Soil CO2 efflux showed diurnal and seasonal changes (Figures 1,2) The measurements of soil CO2 efflux presented here for the sloping pasture sites were in the range of 0.31-6.98 μmol·m-2·s-1. This result is higher than one of 2.32-5.70 μmol·m-2·s-1 reported by Michael  for grassland in northern Ontario of Canada. Raich and Schlessinger  summarizes large amounts of data showed that average Q10 of grassland around 2.4, but for forest soils, Liu Shaohui and Fang jinyun  believes that global average Q10 is 1.57. This study indicated that the Q10 value of sloping pasture soil is 2.16, And LI Linhao  in sheep grass grassland research results showed that Q10 value is 2.0~3.0 (to temperatures for based on), slightly than tropical dilute tree grassland in North Australia  and high grass grassland in North America  they think this phenomenon attributed to research locations of latitude location partial high, because Q10 value in cold region higher than warm region . This study site and the leymus chinensis grassland study sites at the same temperate zone, and temperature ranges of the experimental period commensurate with each other so their Q10 values are closer.
While multiple factors contribute to the differences in measured efflux rates, the generally low soil moisture and high soil temperature at our site are likely to be the two major factors which determined the magnitude of the soil CO2 efflux at the Heihe river basin. Jensen et al.  measured soil-surface CO2 efflux over two days at 8 locations in a Pinus radiata D. Don forest in New Zealand using a dynamic chamber method (portable infra-red CO2 analyser). Their results showed no apparent diurnal pattern in CO2 efflux, which may have been a result of a lack in variation in soil temperature (at 150 mm depth) and the high soil moisture (close to field capacity during the measurements). However, Davidson et al.  reported a diurnal trend resembling the temperature pattern. Kutsch & Kappen’s  measurements in crop fields showed a diurnal trend of CO2 efflux similar to ours, except that their diurnal maximum occurred later (about 16:00 H).
When simultaneously considered, soil temperature and soil moisture explained 46.8 and 15.7, respectively, of the variance in soil CO2 efflux on our sites. Thus our results indicate that soil temperature as a single factor explains the greatest amount of variance in soil CO2 efflux observed within and across sites and over seasons in the Heihe river basin (R2=0.88, P<0.0001). Our findings are consistent with reports that cite a strong relationship between soil temperature and soil CO2 efflux [30,31].
Generally, soil moisture limits soil CO2 efflux at either extremely high or low moisture levels [30-32]. In agreement with the results of Davidson et al. , at the Heihe river basin the single factor of soil moisture was correlated (R2=0.98, P<0.0001, N=25) with CO2 efflux, and the soil CO2 efflux increased slow at high soil moisture contents (>15%). This effect at high soil moisture may also be related to the availability of O2 in the soil pore space, which affects microbial activity. From laboratory and theoretical studies some researchers have found that high water content can impede diffusion of O2 into the soil, which in turn impedes decomposition and CO2 production [33-34].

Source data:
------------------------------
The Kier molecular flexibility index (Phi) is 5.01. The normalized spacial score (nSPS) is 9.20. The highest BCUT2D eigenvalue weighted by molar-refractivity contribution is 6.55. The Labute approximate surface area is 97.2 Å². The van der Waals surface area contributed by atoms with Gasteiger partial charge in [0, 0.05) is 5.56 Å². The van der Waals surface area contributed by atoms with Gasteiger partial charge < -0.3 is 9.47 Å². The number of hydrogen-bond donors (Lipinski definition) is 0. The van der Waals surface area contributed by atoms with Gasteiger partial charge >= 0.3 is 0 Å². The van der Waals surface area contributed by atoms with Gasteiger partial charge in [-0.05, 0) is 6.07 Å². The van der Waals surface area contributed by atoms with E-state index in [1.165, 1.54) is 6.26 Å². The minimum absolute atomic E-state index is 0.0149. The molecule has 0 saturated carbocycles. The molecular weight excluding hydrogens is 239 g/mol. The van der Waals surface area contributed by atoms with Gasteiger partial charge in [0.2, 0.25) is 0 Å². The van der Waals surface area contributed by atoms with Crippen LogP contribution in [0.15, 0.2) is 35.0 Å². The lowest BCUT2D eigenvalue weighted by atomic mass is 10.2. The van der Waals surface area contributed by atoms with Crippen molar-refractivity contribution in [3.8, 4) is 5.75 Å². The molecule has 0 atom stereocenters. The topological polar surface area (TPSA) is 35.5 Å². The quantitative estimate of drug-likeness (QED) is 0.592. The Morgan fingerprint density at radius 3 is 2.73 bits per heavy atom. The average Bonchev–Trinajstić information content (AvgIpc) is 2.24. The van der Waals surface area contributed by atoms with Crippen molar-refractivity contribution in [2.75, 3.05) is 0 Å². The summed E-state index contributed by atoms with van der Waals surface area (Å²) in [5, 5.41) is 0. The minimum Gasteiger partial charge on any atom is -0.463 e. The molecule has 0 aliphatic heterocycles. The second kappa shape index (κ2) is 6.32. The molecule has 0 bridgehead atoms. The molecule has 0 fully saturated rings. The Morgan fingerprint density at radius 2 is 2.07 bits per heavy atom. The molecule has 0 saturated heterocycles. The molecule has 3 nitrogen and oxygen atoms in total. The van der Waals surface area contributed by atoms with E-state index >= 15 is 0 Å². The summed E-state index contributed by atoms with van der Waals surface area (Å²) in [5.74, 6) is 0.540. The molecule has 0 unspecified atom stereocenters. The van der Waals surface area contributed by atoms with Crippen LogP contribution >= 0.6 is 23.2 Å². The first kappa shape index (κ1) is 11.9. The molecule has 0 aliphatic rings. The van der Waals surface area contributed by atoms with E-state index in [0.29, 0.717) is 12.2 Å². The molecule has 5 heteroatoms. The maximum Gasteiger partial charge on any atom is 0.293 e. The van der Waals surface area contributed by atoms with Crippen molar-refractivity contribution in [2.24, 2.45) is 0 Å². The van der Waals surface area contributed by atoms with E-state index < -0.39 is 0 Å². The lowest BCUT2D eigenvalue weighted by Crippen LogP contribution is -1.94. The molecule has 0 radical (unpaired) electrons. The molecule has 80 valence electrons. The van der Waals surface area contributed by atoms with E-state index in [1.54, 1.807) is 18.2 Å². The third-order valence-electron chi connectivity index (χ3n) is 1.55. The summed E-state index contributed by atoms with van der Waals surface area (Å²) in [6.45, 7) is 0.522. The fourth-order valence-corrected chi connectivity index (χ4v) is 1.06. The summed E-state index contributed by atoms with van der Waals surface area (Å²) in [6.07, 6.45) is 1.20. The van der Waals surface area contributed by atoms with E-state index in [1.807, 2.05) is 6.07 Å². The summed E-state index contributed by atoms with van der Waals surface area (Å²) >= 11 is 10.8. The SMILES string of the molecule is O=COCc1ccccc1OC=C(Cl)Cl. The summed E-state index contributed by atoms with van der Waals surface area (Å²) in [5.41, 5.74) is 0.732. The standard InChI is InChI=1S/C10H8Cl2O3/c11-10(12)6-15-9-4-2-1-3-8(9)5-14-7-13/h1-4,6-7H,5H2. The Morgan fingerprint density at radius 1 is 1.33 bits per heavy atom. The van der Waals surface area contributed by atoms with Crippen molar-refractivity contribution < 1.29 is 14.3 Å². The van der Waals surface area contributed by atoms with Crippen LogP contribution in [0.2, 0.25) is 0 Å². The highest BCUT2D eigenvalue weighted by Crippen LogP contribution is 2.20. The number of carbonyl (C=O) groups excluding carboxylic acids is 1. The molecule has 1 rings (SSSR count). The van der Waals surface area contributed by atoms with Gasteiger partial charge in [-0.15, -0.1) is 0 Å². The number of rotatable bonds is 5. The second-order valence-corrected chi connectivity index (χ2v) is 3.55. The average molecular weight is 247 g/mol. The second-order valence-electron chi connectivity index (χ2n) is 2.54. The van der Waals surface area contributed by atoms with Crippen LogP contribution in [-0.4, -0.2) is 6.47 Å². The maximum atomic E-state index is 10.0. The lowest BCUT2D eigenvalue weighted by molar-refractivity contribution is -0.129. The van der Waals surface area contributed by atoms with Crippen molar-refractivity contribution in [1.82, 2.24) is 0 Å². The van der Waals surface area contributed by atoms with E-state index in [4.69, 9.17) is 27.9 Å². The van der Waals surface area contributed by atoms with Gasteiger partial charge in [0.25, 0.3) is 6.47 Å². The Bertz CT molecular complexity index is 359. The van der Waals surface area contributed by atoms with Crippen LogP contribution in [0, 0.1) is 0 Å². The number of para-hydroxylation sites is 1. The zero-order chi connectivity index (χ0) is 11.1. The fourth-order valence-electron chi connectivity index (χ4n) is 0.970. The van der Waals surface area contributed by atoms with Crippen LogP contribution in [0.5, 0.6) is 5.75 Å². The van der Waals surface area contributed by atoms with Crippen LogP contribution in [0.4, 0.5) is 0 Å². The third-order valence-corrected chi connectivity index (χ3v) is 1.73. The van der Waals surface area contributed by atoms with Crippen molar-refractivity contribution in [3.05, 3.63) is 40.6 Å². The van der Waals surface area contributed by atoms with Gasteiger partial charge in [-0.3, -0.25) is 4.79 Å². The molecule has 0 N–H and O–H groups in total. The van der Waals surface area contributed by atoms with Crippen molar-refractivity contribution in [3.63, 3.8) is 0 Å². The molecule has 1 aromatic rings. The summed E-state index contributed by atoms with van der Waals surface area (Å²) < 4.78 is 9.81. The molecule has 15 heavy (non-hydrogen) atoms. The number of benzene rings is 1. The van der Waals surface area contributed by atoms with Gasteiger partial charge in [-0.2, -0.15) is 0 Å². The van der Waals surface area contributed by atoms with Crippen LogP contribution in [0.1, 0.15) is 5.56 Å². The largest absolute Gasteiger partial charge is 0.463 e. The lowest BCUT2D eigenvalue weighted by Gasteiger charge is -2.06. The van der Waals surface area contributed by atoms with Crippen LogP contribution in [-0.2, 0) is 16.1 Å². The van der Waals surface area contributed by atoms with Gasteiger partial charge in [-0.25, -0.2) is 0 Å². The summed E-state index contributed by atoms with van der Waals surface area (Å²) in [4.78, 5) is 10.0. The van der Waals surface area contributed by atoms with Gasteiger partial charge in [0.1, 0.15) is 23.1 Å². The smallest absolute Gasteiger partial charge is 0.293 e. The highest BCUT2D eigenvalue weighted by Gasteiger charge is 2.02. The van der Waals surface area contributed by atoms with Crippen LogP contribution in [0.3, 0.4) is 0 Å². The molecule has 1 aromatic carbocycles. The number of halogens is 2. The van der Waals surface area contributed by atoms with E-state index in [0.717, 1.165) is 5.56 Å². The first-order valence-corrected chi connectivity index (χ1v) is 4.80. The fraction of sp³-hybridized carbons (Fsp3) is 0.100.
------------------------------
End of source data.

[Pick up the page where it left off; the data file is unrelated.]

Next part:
Soil-surface CO2 efflux measurements were made on sloping pasture of Heihe river basin from April to October 2010. During the growing season, the diurnal variation of pasture soil respiration in the mountain watershed of the Heihe River valley was low at night, with lowest appears at 7:00, 6:30, 5:30, 5:00, 6:00 and 7:00 from May to October, and started to rise rapidly during 7:00~8:30, and then descend during 16:00~18:30. The maximum soil CO2 efflux appears at 15:00, 14:30, 14:30, 13:30, 14:00 and 15:00. The maximum of average soil CO2 efflux occurred in July and August, and the second was in May and September, and the third was in April and October and it was basically consistent in April and October. The diurnal mean soil-surface CO2 efflux of sloping pasture stand ranged from 0.31 μmol·m-2·s-1 to 6.98 μmol·m-2·s-1, and the Q10 value is 2.16. The positive relationship between soil CO2 efflux and soil temperature that was observed is well documented. And the soil CO2 efflux showed a Boltzmann correlation with soil water content.
This work was funded by the National Natural Science Foundation of China (91025002; 30970492; 31270482; 41271037), National Natural Science Foundation of Gansu Province (1107RJZA089) and the National Key Technology R&D Program (2012BAC08B05). The authors would like to express their deep gratitude to the anonymous reviewers for their valuable suggestions that greatly improved the manuscript.